Fundsmith Equity Fund
710.72p T Class Acc, 13 Jun 24

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An ISA (Individual Savings Account) is a savings account available to UK residents on which the return is tax-free and which need not be declared on the investor’s tax return. All income (dividends and interest) and all capital gains within the account are free of tax. For the current year, 6 April 2024 to 5 April 2025 the overall investment limit is £20,000 (excluding the British ISA which has a separate £5,000 limit).


A look at withholding taxes

A recent query from a client about Fundsmith’s position on withholding taxes highlighted some interesting aspects which we felt may be useful for all investors. We note that the email the investor sent to us had the subject title “Withholding Tax – Another Hidden Charge?” and made mention of Terry’s repeated concerns about the true cost of management. This article attempts to highlight some differences between directly held shares, where an investor has a high degree of control over the impact of withholding tax, and funds, where the investor has little control over its impact.

For those who may know little about withholding taxes, they are taxes that can be applied to income from overseas shares (held directly by an investor or through a fund). Furthermore, withholding taxes can apply even if capital is invested in a tax-free wrapper such as an individual savings account (Isa) or a self-invested personal pension (Sipp). Thus, even if you believe your returns are ‘tax free’, this may not actually be the case in practice.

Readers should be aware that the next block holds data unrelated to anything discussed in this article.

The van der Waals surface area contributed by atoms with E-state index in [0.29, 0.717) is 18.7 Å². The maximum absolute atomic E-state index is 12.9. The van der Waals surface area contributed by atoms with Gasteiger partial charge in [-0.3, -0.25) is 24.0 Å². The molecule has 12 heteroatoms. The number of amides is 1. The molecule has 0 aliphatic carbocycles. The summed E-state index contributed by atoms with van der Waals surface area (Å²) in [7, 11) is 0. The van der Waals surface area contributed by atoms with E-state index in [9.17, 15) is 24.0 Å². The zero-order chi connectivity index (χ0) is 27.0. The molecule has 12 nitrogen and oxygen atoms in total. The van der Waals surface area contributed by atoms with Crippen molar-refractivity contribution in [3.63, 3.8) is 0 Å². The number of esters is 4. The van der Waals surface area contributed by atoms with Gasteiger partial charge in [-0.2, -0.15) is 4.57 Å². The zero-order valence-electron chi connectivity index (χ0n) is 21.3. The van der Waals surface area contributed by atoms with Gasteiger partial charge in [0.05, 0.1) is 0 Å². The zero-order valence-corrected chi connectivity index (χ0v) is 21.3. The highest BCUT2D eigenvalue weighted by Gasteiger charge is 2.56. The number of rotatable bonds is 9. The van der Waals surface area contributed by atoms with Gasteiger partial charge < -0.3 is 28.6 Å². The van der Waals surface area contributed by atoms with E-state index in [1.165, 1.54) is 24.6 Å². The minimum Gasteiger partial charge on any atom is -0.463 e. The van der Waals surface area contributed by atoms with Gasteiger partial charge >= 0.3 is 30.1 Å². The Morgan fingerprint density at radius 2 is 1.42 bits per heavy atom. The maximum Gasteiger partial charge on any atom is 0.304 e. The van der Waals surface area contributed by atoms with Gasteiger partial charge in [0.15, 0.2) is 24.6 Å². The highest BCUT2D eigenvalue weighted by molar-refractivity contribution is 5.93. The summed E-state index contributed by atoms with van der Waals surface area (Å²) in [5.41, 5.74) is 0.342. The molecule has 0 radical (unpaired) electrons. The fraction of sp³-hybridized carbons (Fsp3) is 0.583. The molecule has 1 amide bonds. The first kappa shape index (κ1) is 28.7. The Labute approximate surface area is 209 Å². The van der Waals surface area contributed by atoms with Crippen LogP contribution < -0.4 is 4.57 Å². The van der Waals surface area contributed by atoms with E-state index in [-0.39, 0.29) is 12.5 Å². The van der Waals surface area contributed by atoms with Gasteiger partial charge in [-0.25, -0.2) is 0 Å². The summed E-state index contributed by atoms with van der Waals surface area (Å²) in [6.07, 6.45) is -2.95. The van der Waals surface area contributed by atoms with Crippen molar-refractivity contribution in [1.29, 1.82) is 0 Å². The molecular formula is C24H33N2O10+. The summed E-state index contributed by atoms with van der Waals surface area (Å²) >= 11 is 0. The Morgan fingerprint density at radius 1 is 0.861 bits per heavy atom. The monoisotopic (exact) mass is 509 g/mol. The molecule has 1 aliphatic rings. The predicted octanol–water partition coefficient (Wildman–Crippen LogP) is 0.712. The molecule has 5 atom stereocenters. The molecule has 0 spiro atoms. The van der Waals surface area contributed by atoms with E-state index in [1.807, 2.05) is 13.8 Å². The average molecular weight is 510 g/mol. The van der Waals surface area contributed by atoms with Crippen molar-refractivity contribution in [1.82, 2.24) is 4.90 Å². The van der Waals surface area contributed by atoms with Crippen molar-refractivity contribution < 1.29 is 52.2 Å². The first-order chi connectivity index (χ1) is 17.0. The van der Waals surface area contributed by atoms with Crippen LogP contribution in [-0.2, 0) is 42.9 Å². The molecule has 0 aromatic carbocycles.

Funds, pension funds and direct holders (via brokerage accounts) are all subject to different withholding tax calculations and methods for submitting reclaims. If you hold European dividend paying shares directly, it is a good idea to check with your broker what rates are now payable and how to submit claims for repayments/lower rates.

The Brexit effect

As the changes brought around by Brexit only came into force from 1st January 2021, many asset managers and brokerages may still be feeling their way into the new rules. An important point to note is that reliefs which were automatic on EU situ shares for funds whilst an EU member, no longer apply and instead reliefs will be determined by the UK’s tax treaties with other nations. Using France as an example, the rate of withholding tax prior to 1st January 2021 for UK resident funds was 0%. The new statutory rate is 26.5%. By submitting a claim under the UK/France treaty a lower rate of 15% is obtainable. Discussions remain ongoing around the ability of funds (not individuals) to benefit from the lower rates available pre-Brexit (e.g. 0% in France) thanks to the ‘equivalence rules’ that sees the